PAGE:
The real shift came when I was at Harry’s, the razor company. I joined as a summer intern, and right off the bat, I was in charge of a program called Huniversity. This was Harry’s online coaching platform where we would recruit some of the biggest entrepreneurs to teach classes on what you wouldn’t learn in school. They threw me right in. They told me to come up with a curriculum, book these entrepreneurs, coordinate everything and try and get all of these students. What really blew my mind was – this was the first time I worked for a company where I felt like I was making an impact at the intern level. That clicked in my head and I realised I loved startups – the smaller team, being lean, everyone communicating well.
How did you come across the idea?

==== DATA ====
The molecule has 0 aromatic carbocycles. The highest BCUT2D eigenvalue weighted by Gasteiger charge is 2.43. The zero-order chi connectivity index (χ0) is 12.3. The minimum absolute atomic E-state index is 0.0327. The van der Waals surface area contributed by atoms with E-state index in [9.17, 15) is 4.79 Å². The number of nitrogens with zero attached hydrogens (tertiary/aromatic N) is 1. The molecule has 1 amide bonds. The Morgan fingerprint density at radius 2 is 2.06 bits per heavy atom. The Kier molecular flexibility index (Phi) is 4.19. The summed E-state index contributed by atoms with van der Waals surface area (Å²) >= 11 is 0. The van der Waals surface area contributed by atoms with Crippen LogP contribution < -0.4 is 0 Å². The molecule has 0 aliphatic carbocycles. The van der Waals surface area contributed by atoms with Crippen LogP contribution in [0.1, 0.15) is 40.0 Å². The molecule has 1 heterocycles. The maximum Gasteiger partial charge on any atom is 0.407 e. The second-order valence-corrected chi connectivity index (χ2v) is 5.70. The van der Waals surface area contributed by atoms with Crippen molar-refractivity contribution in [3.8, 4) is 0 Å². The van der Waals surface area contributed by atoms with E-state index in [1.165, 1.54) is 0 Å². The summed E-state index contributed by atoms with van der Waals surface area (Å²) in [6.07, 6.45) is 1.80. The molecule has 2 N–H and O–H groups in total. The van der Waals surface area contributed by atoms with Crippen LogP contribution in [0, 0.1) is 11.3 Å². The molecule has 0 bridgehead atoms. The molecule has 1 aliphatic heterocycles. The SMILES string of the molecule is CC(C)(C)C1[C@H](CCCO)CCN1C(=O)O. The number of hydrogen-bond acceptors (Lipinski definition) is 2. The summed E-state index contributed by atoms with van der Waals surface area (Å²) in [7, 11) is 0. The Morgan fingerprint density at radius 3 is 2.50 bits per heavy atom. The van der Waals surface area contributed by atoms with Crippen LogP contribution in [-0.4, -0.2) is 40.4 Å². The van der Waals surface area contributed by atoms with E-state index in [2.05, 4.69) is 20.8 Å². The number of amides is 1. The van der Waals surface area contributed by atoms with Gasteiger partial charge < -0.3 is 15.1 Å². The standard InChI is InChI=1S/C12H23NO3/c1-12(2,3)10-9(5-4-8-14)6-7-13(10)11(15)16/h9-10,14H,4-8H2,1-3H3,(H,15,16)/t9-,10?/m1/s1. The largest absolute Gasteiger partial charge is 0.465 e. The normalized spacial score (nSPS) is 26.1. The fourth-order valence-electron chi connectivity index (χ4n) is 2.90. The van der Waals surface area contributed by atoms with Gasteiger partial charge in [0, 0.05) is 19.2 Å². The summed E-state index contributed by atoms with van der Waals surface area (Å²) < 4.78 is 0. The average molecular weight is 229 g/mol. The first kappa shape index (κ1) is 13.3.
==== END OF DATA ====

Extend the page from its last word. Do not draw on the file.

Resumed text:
While I was at Harry’s I formed a great relationship with the COO, and it was around this time that my co-founders and I started talking about wanting to have our own company. After that, we entered NYU Hyperloop – the competition run by SpaceX. It was actually me, my co-founder who is now the CEO and my other co-founder who became CTO. From that, we realised that we did work well together and that we had good chemistry. That kind of solidified that the team would work out well. I worked on the business plan rather than on the engineering portions. We got SpaceX’s attention and we got selected as one of the top 30 teams to advance to testing weekend. But around that time, we were getting ready to be done with our college careers. I was still a year behind because I’d switched my major three years in. But I knew that operations, business and applying new technologies was where I wanted to go. My co-founders were already in their senior years and we had also talked to Ada (our fourth co-founder) was also part of the hyperloop team. We all decided to join a pitch competition and just see how it goes.